Most difficult part of long term investing: Staying the course

August 8, 2011 — Leave a comment

The most important and difficult part of long term investing is staying the course through the market ups and downs. It’s quite easy to stay the course when the market it is going up, but what about when it’s going down?

If you’ve been around any source of news, you’ve seen the carnage on Wall Street. The Dow Jones is down 15% in the last two weeks, and the pundits would have you believe the end is near.

Soon, the United States will be nothing more than a third world country and we’ll all be out of jobs. Are you scared yet??

No one seems to remember 90%+ of Americans are employed and companies aren’t doing too bad on their earnings. Things aren’t as bad as they sound right now.

Could the market keep going down? Yes. Will it go down forever? No. If it did, your retirement accounts wouldn’t matter anyway, so there’s really no point in selling now!

What you hear in the media all amounts to noise, and it’s easy to think day-trading is the way to go. When the market goes up next, the moods will quickly change.

As I commented on Twitter on Friday, “CNBC is financial porn. It’s addicting, unhealthy, and leaves you feeling unhappy after watching it all day!”

When you invest for the long term, you should turn the noise off.

As I mention in the how to invest wisely, the two most important elements of successful investing are regular contributions and time. When you contribute regularly, you’re using a term called “dollar cost averaging“. This means you invest at a set period (weekly, monthly, etc) regardless of the current market direction.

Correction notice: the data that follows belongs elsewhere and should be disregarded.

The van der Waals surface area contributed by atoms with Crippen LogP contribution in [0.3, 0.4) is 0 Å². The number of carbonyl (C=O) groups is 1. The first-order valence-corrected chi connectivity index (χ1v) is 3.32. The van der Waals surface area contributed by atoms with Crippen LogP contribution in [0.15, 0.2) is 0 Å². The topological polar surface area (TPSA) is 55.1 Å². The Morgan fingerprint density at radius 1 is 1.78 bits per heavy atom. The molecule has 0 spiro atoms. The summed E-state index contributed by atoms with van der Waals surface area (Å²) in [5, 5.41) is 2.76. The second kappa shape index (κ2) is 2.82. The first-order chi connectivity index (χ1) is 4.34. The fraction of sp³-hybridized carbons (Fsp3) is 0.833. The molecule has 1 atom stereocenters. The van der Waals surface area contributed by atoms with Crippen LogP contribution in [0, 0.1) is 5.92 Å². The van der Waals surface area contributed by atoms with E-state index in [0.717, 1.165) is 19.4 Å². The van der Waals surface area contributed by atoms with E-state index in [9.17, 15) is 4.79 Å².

The easiest way to dollar cost average is to have the money pulled from your paycheck, and put it directly into your retirement account.

The most important part of dollar cost averaging is it’s your commitment to investing regularly, regardless of the ups and downs. If you were dollar cost averaging in March of 2009, your money has doubled since then!

Even when things seem crazy, as long as you’re investing at a risk level appropriate for your age and your portfolio is diversified, you’ll be ok.

I’m not a Financial Advisor, but some easy rules to follow for age appropriate investing are the 100 and 120 rule. The 100 rule states that you take your age, subtract it from 100, and place that percentage of your investments in stocks. The rest of the money should go into less risky assets such as bonds. For example, if you’re 30 years old, you’ll have 70% of your money in stocks, (100-70) and 30% in less risky assets.

The 120 rule is similar, but allocates more money to stocks since people are living longer. In the 120 rule, a 30 year old would have 90% (120-30) allocated to stocks. Both rules limit your exposure to stocks as you get older.

Stocks will go up and stocks will go down. As I mentioned before, from the market bottom in March 2009, stocks have nearly doubled! Who knows what will happen in the next few weeks, but the chances of the market going up in the long term are a lot better.

Even if stocks bounce around with no clear uptrend like they have since 2000, you can still do ok by dollar cost averaging since you’re buying some stock at the market lows.

The worst thing you can do is sell when things seem crazy like they do now.

I had a co-worker who came in the office in March 2009, right when things were at their worst with the stock market. He desperately said he sold all of his stocks. Almost on queue, the market hit its bottom and quickly racked up some big returns. However, my friend missed out on all of those returns because he pulled his money out.

Take ten deep breaths and stay calm. Don’t buy into all of the hype.


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